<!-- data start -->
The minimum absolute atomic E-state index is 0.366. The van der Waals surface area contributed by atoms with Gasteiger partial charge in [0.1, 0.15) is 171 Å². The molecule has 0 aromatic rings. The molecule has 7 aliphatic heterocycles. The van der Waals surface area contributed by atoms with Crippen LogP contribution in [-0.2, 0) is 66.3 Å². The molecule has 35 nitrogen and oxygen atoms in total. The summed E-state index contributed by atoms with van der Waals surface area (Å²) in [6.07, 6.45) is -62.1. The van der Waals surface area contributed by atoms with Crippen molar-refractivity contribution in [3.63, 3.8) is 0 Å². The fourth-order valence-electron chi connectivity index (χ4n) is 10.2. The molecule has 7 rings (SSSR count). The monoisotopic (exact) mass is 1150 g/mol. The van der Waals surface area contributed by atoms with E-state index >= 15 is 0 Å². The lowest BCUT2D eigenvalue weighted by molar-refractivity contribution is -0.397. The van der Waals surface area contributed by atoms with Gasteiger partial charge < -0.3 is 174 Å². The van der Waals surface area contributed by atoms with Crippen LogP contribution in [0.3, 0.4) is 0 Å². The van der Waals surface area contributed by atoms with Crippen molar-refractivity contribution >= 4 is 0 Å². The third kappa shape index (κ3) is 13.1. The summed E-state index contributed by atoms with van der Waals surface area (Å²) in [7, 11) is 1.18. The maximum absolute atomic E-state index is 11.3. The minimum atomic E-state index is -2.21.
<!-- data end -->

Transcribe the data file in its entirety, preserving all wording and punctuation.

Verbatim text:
The minimum absolute atomic E-state index is 0.366. The van der Waals surface area contributed by atoms with Gasteiger partial charge in [0.1, 0.15) is 171 Å². The molecule has 0 aromatic rings. The molecule has 7 aliphatic heterocycles. The van der Waals surface area contributed by atoms with Crippen LogP contribution in [-0.2, 0) is 66.3 Å². The molecule has 35 nitrogen and oxygen atoms in total. The summed E-state index contributed by atoms with van der Waals surface area (Å²) in [6.07, 6.45) is -62.1. The van der Waals surface area contributed by atoms with Crippen molar-refractivity contribution in [3.63, 3.8) is 0 Å². The fourth-order valence-electron chi connectivity index (χ4n) is 10.2. The molecule has 7 rings (SSSR count). The monoisotopic (exact) mass is 1150 g/mol. The van der Waals surface area contributed by atoms with E-state index >= 15 is 0 Å². The lowest BCUT2D eigenvalue weighted by molar-refractivity contribution is -0.397. The van der Waals surface area contributed by atoms with Gasteiger partial charge < -0.3 is 174 Å². The van der Waals surface area contributed by atoms with Crippen LogP contribution in [0.3, 0.4) is 0 Å². The van der Waals surface area contributed by atoms with Crippen molar-refractivity contribution >= 4 is 0 Å². The third kappa shape index (κ3) is 13.1. The summed E-state index contributed by atoms with van der Waals surface area (Å²) in [7, 11) is 1.18. The maximum absolute atomic E-state index is 11.3. The minimum atomic E-state index is -2.21.